The baseline characteristics of the patients at the start of second-line treatment are depicted in Table 1. The median patient age was 63 years (IQR, 55–70 years), and 111 (88.1%) patients were male. HCC was of viral etiology in 92 (73.0%) patients, 109 (86.6%) patients were classified as having BCLC stage C tumors, and 91 (72.2%) as having Child-Pugh A liver function. The median number of previous ATE+BEV treatment cycles was 4 (IQR, 3–6). The proportion of patients with Child-Pugh A liver function was significantly higher (92.5% vs. 62.8%, P=0.001) and the median number of previous ATE+BEV treatment cycles was significantly higher in the lenvatinib group compared to the sorafenib group (6 [IQR, 4–10] vs. 3 [IQR, 2–6], P<0.001). There were no other significant differences in baseline characteristics between the 2 groups.
To reduce the effects of confounding variables and selection bias, PS matching was conducted using the following factors: age, sex, tumor size, tumor number, extrahepatic metastasis, lymph node metastasis, and Child-Pugh class. PS matching on a 1:1 ratio resulted in 36 pairs of patients with balanced baseline characteristics. However, the median number of ATE+BEV treatment cycles was significantly higher in the lenvatinib group than in the sorafenib group (Table 1).

Clinical responses of second-line treatment

Responses to second-line treatment according to RECIST 1.1 and mRECIST criteria are presented in Table 2. None of the patients in either group achieved CR, whereas 3 (7.5%) patients in the lenvatinib group and 5 (5.8%) in the sorafenib group achieved PR. ORR was similar between the lenvatinib and sorafenib groups(7.5% vs. 5.8%, P=0.719). As SD was significantly higher in the lenvatinib group (60.0% vs. 18.6%, P<0.001), DCR was significantly higher in the lenvatinib than in the sorafenib group (67.5% vs. 24.4%; P<0.001). Treatment responses in the PS-matched cohort were similar to those in the unadjusted cohort, showing significantly higher DCR in the lenvatinib group compared to the sorafenib group (66.7% vs. 22.2%, P<0.001, Table 2). Assessment of treatment responses according to mRECIST criteria yielded comparable results, with ORRs not differing significantly between the two treatment groups and DCR being significantly higher in the lenvatinib group (P<0.001).

Survival outcomes of second-line treatment

In the unadjusted cohort, 81 (64.3%) patients died after a median follow-up of 5.5 months (IQR, 3.5–9.3 months), and 107 (83.6%) patients experienced disease progression after a median follow-up of 2.1 months(IQR, 1.4–3.5 months). Evaluation of the unadjusted cohort showed significantly longer median OS in the lenvatinib group than in the sorafenib group (10.3 [IQR, 6.8–N/A] vs. 5.6 [IQR, 4.7–9.0] months, P=0.019; Fig. 2A, Table 3). Median PFS was also significantly longer in the lenvatinib than in the sorafenib group (3.5 [IQR, 3.0–4.2] vs. 1.8 [IQR, 1.6–2.3] months, P=0.001; Fig. 2B, Table 3). In the PS-matched cohort, 44 (61.1%) patients died after a median follow-up of 8.0 months (IQR, 5.7–10.9 months), and 61 (84.7%) patients experienced disease progression after a median follow-up of 2.8 months(IQR, 1.9–3.5 months).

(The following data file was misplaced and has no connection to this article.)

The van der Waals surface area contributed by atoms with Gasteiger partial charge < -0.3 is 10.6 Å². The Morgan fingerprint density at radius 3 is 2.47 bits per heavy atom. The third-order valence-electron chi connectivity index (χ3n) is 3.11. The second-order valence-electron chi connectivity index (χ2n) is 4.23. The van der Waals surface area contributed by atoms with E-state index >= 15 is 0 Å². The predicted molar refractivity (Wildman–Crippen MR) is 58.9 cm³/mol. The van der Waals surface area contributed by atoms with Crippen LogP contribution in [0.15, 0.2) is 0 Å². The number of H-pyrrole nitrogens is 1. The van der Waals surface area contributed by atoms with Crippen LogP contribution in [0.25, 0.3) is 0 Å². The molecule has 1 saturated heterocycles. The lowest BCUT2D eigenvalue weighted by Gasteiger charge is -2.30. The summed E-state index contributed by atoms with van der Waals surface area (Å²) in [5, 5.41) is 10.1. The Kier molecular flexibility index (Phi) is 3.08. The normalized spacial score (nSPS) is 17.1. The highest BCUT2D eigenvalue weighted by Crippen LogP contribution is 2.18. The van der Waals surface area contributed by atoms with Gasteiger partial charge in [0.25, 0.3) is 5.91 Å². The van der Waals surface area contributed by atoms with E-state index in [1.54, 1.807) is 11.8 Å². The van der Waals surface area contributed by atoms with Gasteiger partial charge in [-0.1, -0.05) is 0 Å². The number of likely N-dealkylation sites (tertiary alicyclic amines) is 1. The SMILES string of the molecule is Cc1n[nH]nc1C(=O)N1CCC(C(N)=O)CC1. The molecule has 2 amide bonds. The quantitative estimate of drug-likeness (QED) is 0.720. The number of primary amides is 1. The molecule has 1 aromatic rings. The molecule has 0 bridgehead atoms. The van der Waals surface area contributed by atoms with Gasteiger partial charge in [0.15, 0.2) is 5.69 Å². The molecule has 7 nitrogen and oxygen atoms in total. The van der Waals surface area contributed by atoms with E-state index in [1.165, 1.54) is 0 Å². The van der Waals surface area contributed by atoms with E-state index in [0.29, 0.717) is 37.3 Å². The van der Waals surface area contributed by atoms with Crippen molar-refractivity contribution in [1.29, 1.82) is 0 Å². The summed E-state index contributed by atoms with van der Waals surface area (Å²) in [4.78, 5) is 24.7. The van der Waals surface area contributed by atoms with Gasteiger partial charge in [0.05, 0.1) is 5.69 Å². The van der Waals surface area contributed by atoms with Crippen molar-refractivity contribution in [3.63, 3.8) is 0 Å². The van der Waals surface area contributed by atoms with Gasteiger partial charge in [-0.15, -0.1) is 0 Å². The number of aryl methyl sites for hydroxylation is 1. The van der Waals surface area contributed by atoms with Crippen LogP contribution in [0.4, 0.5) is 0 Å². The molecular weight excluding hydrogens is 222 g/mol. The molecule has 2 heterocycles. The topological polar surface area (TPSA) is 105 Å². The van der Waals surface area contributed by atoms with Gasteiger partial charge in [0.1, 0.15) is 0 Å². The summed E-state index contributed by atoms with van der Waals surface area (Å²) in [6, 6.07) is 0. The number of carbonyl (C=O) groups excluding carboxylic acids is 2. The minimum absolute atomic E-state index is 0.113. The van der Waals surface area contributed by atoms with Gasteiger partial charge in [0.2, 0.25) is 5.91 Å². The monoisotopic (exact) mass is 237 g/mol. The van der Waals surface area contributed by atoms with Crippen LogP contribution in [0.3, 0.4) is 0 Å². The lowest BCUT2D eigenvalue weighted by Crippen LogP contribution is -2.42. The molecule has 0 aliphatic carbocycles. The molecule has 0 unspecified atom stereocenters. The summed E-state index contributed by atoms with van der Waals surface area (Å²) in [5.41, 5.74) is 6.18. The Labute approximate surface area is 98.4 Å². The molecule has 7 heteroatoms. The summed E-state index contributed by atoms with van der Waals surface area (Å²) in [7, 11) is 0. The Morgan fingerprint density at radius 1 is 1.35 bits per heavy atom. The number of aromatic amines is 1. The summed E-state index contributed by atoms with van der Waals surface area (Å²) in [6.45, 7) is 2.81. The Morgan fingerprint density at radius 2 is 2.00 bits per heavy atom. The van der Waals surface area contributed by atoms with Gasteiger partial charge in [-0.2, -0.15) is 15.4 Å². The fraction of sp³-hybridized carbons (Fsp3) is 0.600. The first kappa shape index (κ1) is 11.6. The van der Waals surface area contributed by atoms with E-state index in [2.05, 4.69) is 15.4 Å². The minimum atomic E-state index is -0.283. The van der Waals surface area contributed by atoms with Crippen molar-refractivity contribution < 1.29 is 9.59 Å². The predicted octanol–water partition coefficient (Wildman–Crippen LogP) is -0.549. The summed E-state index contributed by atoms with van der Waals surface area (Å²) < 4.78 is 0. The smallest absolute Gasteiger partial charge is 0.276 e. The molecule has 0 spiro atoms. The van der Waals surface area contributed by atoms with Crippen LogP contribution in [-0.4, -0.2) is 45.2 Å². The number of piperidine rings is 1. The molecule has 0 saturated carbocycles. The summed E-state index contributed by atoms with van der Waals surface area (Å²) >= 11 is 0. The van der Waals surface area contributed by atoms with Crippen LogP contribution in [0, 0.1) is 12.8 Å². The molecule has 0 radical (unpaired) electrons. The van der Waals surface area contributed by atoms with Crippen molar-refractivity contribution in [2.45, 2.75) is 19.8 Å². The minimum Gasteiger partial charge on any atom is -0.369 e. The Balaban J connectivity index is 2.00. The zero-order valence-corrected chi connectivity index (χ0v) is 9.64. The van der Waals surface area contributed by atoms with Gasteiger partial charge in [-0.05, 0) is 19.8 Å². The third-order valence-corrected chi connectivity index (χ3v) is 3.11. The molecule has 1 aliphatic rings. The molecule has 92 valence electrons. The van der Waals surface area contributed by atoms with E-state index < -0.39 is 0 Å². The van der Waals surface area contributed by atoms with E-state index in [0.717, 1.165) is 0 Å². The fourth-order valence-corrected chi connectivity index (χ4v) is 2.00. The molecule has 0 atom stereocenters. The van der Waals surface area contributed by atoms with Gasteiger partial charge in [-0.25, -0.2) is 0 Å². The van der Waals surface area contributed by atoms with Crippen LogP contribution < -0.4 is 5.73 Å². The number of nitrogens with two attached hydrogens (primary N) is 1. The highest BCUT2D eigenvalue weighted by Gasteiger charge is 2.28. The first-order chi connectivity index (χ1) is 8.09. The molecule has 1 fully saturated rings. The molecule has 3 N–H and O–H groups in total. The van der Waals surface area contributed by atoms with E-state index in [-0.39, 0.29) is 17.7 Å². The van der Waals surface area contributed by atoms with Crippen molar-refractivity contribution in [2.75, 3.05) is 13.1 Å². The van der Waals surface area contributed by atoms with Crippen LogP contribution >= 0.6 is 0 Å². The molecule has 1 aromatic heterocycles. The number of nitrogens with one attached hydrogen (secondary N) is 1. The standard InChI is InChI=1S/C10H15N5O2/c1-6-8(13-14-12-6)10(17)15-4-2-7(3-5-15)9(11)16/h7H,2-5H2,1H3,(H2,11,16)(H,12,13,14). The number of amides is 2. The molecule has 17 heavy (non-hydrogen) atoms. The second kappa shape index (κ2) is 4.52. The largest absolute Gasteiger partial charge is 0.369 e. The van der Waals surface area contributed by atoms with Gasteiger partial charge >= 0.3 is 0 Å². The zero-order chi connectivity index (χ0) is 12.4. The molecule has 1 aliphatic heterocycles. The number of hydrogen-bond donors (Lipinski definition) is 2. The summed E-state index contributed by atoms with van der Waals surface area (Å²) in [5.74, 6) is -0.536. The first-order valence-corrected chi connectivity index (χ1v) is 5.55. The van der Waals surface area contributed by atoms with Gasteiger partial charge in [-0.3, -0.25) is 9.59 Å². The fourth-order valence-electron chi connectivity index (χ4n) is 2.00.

Following PS matching, however, the median OS did not differ between the two groups (lenvatinib vs. sorafenib, 10.3 [IQR, 6.1–N/A] vs. 7.5 [IQR, 4.7–11.3] months, P=0.353; Fig. 3A, Table 3). PFS showed a similar trend to the unadjusted cohort of and was superior PFS in the lenvatinib group even after PS matching (lenvatinib vs. sorafenib, 3.5 [IQR, 3.0–4.2] vs. 1.8 [IQR, 1.6–2.4] months, P=0.003; Fig. 3B, Table 3).

Predictors for survival outcomes

Table 4 depicts the predictors for survival outcomes. During the median follow-up of 5.5 (IQR, 3.47–9.33) months, 81 (64.3%) patients died. Univariable Cox regression analyses showed ECOG performance score 2, Child-Pugh class B, tumor size ≥10 cm, PIVKA-II concentration ≥1,000 mAU/mL, sorafenib treatment, and number of previous ATE+BEV treatment cycles (<3) as predictors for death. Subsequent multivariable analyses revealed that Child-Pugh class B (adjusted hazard ratio [aHR]=2.472; 95% confidence interval [CI], 1.433–4.266; P=0.001), and PIVKA-II concentration ≥1,000 mAU/mL (aHR=1.710; 95% CI, 1.015–2.883; P=0.044) were independently predictive of death.
Over a median follow-up of 2.07 (IQR, 1.37–3.47) months, 107 (83.6%) patients showed disease progression. Univariable Cox-regression analyses selected ECOG performance score 2, Child-Pugh class B, extrahepatic metastasis,sorafenib treatment, and number of previous ATE+BEV treatment cycles (<3) as significant predictors for disease progression. Subsequent multivariable analyses showed extrahepatic metastasis (aHR=1.991; 95% CI, 1.265–3.132; P=0.002) and sorafenib treatment (aHR=1.852; 95% CI, 1.142–3.003; P=0.012) to be independent predictors for disease progression.

Survival outcomes according to third-line treatment